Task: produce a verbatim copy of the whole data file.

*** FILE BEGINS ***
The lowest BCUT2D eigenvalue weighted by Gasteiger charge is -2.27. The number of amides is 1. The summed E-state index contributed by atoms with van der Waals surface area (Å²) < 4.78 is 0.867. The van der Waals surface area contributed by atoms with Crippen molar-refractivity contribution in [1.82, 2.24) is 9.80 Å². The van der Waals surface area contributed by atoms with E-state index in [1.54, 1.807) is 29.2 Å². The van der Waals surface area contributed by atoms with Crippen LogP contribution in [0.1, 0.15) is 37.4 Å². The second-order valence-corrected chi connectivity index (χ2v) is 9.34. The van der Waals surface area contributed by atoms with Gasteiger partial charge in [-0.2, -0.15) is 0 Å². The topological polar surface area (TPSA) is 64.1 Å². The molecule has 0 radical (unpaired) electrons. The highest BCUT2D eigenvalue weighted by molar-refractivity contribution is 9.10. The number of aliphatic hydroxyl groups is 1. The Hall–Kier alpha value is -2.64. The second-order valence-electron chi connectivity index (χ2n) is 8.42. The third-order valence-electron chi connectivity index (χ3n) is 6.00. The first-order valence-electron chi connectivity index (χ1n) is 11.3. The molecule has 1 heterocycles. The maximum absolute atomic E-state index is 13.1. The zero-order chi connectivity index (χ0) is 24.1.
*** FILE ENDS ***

The lowest BCUT2D eigenvalue weighted by Gasteiger charge is -2.27. The number of amides is 1. The summed E-state index contributed by atoms with van der Waals surface area (Å²) < 4.78 is 0.867. The van der Waals surface area contributed by atoms with Crippen molar-refractivity contribution in [1.82, 2.24) is 9.80 Å². The van der Waals surface area contributed by atoms with E-state index in [1.54, 1.807) is 29.2 Å². The van der Waals surface area contributed by atoms with Crippen LogP contribution in [0.1, 0.15) is 37.4 Å². The second-order valence-corrected chi connectivity index (χ2v) is 9.34. The van der Waals surface area contributed by atoms with Gasteiger partial charge in [-0.2, -0.15) is 0 Å². The topological polar surface area (TPSA) is 64.1 Å². The molecule has 0 radical (unpaired) electrons. The highest BCUT2D eigenvalue weighted by molar-refractivity contribution is 9.10. The number of aliphatic hydroxyl groups is 1. The Hall–Kier alpha value is -2.64. The second-order valence-electron chi connectivity index (χ2n) is 8.42. The third-order valence-electron chi connectivity index (χ3n) is 6.00. The first-order valence-electron chi connectivity index (χ1n) is 11.3. The molecule has 1 heterocycles. The maximum absolute atomic E-state index is 13.1. The zero-order chi connectivity index (χ0) is 24.1.